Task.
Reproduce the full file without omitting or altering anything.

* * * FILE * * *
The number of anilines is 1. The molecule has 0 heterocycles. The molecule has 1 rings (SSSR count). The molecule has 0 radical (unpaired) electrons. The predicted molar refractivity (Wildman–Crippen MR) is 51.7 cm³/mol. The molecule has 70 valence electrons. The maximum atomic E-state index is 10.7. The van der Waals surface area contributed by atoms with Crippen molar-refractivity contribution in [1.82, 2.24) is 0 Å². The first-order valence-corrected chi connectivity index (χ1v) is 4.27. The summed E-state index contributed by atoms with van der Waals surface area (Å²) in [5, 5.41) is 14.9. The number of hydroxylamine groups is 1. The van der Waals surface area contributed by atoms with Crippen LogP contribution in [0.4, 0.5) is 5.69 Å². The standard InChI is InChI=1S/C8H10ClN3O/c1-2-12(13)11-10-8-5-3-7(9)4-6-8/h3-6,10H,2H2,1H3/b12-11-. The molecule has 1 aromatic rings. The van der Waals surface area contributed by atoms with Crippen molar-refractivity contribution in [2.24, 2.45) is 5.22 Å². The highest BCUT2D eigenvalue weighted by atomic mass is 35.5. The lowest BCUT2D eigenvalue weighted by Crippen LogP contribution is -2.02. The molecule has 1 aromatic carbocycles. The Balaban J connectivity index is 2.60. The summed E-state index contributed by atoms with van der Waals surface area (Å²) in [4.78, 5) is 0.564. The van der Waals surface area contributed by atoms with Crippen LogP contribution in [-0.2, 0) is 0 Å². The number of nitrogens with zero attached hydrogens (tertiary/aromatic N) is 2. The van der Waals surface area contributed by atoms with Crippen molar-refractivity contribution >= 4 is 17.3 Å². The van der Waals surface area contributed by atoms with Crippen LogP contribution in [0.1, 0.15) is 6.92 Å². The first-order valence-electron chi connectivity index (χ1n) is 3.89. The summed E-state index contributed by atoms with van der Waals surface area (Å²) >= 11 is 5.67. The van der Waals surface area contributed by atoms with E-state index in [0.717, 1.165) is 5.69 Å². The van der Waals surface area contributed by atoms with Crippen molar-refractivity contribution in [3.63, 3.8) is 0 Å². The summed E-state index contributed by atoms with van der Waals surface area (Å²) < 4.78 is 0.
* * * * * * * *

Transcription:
The number of anilines is 1. The molecule has 0 heterocycles. The molecule has 1 rings (SSSR count). The molecule has 0 radical (unpaired) electrons. The predicted molar refractivity (Wildman–Crippen MR) is 51.7 cm³/mol. The molecule has 70 valence electrons. The maximum atomic E-state index is 10.7. The van der Waals surface area contributed by atoms with Crippen molar-refractivity contribution in [1.82, 2.24) is 0 Å². The first-order valence-corrected chi connectivity index (χ1v) is 4.27. The summed E-state index contributed by atoms with van der Waals surface area (Å²) in [5, 5.41) is 14.9. The number of hydroxylamine groups is 1. The van der Waals surface area contributed by atoms with Crippen LogP contribution in [0.4, 0.5) is 5.69 Å². The standard InChI is InChI=1S/C8H10ClN3O/c1-2-12(13)11-10-8-5-3-7(9)4-6-8/h3-6,10H,2H2,1H3/b12-11-. The molecule has 1 aromatic rings. The van der Waals surface area contributed by atoms with Crippen molar-refractivity contribution in [2.24, 2.45) is 5.22 Å². The highest BCUT2D eigenvalue weighted by atomic mass is 35.5. The lowest BCUT2D eigenvalue weighted by Crippen LogP contribution is -2.02. The molecule has 1 aromatic carbocycles. The Balaban J connectivity index is 2.60. The summed E-state index contributed by atoms with van der Waals surface area (Å²) in [4.78, 5) is 0.564. The van der Waals surface area contributed by atoms with Crippen LogP contribution in [-0.2, 0) is 0 Å². The number of nitrogens with zero attached hydrogens (tertiary/aromatic N) is 2. The van der Waals surface area contributed by atoms with Crippen molar-refractivity contribution >= 4 is 17.3 Å². The van der Waals surface area contributed by atoms with Crippen LogP contribution in [0.1, 0.15) is 6.92 Å². The first-order valence-electron chi connectivity index (χ1n) is 3.89. The summed E-state index contributed by atoms with van der Waals surface area (Å²) >= 11 is 5.67. The van der Waals surface area contributed by atoms with E-state index in [0.717, 1.165) is 5.69 Å². The van der Waals surface area contributed by atoms with Crippen molar-refractivity contribution in [3.63, 3.8) is 0 Å². The summed E-state index contributed by atoms with van der Waals surface area (Å²) < 4.78 is 0.